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The JP Morgan conference call just ended and it was a doozy.It had to be; the bank was tackling the $5.8 billion loss in its London Chief Investment Office announced in May.
The loss prompted analysts to keep asking one question during the call that made JP Morgan CEO Jamie Dimon lose his cool (just a little bit).
Here it is—and it was asked by several analysts: Did the $5.8 billion loss in the London Chief Investment Office prove that your bank is too big to manage?
The debate on today’s call went something like this:
At first, when usual-suspect agitator Mike Mayo (of CLSA) asked the question, Jamie Dimon responded with a curt, “No.” But Mayo gave it the full court press, even asking if Dimon had lost his mojo.
Dimon was forced to list all JP Morgan’s accomplishments since the financial crisis and finally said that “The CIO was not where we expected a mistake …”
The question kept coming from other analysts throughout the call.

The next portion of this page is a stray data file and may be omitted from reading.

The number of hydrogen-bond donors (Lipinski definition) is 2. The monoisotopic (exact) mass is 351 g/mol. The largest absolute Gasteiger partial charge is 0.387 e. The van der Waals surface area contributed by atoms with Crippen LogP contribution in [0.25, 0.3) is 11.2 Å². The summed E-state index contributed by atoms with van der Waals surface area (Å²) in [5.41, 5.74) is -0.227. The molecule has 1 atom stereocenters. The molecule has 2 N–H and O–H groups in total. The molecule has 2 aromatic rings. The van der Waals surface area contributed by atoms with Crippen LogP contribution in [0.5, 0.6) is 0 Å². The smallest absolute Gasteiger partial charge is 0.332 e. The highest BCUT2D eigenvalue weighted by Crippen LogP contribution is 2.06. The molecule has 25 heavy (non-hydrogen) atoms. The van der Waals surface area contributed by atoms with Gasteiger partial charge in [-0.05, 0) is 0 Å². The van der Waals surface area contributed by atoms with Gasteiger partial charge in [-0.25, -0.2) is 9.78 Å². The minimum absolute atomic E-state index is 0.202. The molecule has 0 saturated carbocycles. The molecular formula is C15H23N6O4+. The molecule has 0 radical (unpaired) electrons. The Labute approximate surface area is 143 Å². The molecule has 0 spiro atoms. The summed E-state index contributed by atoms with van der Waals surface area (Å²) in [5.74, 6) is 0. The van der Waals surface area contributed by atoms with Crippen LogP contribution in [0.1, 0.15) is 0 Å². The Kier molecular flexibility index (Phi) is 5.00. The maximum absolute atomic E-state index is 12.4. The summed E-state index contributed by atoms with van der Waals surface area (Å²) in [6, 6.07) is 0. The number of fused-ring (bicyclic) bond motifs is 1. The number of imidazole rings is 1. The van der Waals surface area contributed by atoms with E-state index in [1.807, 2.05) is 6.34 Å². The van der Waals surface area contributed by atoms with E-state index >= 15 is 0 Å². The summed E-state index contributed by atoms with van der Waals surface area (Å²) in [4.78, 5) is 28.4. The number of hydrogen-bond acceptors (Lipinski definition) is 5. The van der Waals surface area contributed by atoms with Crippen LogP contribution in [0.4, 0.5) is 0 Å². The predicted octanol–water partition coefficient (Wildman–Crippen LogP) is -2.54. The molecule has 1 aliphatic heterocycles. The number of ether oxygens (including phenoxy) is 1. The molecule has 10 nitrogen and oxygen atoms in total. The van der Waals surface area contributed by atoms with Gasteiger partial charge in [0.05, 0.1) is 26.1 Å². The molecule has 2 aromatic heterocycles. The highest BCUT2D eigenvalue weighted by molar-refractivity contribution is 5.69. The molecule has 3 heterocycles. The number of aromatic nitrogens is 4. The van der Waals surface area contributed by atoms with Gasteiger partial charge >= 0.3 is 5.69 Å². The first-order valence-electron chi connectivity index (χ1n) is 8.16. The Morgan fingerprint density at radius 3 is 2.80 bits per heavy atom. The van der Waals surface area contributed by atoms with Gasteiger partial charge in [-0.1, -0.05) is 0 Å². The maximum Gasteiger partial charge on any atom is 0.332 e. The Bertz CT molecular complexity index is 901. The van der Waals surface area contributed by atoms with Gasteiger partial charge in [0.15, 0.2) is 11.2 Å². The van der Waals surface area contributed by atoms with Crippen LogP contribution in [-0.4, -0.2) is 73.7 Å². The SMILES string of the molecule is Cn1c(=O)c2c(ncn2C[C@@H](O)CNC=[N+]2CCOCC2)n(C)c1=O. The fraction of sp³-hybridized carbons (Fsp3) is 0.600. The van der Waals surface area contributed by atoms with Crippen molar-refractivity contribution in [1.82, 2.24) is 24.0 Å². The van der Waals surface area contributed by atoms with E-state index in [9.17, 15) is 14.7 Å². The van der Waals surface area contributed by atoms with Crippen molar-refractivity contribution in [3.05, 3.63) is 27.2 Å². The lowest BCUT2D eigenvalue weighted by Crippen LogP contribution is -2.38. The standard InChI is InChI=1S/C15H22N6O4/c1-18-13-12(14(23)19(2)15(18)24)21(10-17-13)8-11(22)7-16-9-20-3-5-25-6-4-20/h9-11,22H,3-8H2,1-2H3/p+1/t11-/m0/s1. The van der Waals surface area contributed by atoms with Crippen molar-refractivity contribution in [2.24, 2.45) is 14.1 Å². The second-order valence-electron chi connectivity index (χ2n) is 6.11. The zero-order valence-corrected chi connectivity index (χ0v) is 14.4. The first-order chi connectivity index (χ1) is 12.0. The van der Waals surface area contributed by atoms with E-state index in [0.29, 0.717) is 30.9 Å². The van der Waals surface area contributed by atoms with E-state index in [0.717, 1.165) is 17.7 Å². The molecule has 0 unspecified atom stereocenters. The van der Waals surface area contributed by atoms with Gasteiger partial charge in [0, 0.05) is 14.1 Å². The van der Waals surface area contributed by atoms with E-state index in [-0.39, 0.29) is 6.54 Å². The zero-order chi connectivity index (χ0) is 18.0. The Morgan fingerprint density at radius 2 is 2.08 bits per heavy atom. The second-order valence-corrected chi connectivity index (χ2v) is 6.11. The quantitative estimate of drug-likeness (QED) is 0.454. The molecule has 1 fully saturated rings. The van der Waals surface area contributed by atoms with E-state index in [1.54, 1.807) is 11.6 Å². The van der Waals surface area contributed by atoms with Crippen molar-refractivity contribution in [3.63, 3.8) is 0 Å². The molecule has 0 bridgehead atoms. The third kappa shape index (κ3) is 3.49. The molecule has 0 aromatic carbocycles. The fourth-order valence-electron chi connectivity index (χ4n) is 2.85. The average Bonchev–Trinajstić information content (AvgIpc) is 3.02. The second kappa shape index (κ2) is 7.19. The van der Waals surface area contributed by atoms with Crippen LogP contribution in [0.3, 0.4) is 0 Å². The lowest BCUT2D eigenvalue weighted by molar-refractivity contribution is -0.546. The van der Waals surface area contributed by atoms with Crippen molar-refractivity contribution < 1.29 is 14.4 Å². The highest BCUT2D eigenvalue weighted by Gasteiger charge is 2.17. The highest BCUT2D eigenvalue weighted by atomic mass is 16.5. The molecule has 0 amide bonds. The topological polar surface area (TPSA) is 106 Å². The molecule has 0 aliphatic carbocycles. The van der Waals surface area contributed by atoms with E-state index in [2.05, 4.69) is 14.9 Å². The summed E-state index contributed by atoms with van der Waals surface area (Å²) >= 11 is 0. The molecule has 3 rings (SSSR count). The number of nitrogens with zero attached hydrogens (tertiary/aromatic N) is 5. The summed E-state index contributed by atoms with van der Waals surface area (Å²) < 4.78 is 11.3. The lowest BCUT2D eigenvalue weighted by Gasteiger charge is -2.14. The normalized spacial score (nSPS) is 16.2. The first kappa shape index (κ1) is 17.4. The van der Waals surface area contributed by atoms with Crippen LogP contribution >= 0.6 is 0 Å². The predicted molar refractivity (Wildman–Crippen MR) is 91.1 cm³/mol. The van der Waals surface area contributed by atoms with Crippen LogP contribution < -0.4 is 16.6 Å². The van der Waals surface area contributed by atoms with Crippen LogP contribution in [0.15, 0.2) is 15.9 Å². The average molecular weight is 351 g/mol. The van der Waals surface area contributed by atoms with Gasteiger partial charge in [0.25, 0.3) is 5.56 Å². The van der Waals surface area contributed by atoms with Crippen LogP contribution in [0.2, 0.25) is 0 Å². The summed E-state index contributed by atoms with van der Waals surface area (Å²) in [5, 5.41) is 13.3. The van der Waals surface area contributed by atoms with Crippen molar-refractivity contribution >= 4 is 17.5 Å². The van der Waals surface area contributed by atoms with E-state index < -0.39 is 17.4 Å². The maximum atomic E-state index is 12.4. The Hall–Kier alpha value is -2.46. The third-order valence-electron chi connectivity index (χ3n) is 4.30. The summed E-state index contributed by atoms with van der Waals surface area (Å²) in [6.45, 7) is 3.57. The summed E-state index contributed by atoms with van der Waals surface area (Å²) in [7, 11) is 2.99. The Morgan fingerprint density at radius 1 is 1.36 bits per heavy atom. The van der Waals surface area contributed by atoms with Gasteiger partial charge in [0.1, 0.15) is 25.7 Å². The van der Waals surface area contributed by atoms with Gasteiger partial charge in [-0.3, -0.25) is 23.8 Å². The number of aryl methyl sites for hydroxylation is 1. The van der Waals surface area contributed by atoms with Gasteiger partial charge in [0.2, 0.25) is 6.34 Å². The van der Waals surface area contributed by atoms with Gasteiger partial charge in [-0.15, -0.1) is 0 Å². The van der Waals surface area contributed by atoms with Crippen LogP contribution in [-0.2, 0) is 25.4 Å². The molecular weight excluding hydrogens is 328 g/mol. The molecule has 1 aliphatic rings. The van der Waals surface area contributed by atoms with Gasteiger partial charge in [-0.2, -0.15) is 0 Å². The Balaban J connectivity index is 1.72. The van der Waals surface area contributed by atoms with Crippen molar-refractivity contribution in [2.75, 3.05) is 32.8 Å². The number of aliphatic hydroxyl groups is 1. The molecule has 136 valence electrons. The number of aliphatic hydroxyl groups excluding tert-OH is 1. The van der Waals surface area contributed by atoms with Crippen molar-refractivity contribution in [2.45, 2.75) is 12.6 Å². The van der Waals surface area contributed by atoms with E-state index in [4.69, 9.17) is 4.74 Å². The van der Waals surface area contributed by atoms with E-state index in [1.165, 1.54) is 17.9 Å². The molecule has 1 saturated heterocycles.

Chris Whalen put it in terms of external factors. When you have huge bets in the bank that depend on volatile interest rates, can those be managed amidst everything going on?
Nancy Bosch asked if any part of the bank (outside the CIO’s own risk managers) had ever looked at the office’s portfolio.
And so on.
Ultimately Dimon said: “We haven’t done a great job for shareholders lately … but we’re going to keep building the company and one day the share price will reflect it.”
All this means one thing: Not even Jamie Dimon could defend Wall Street from the newest, major doubt about our financial system.
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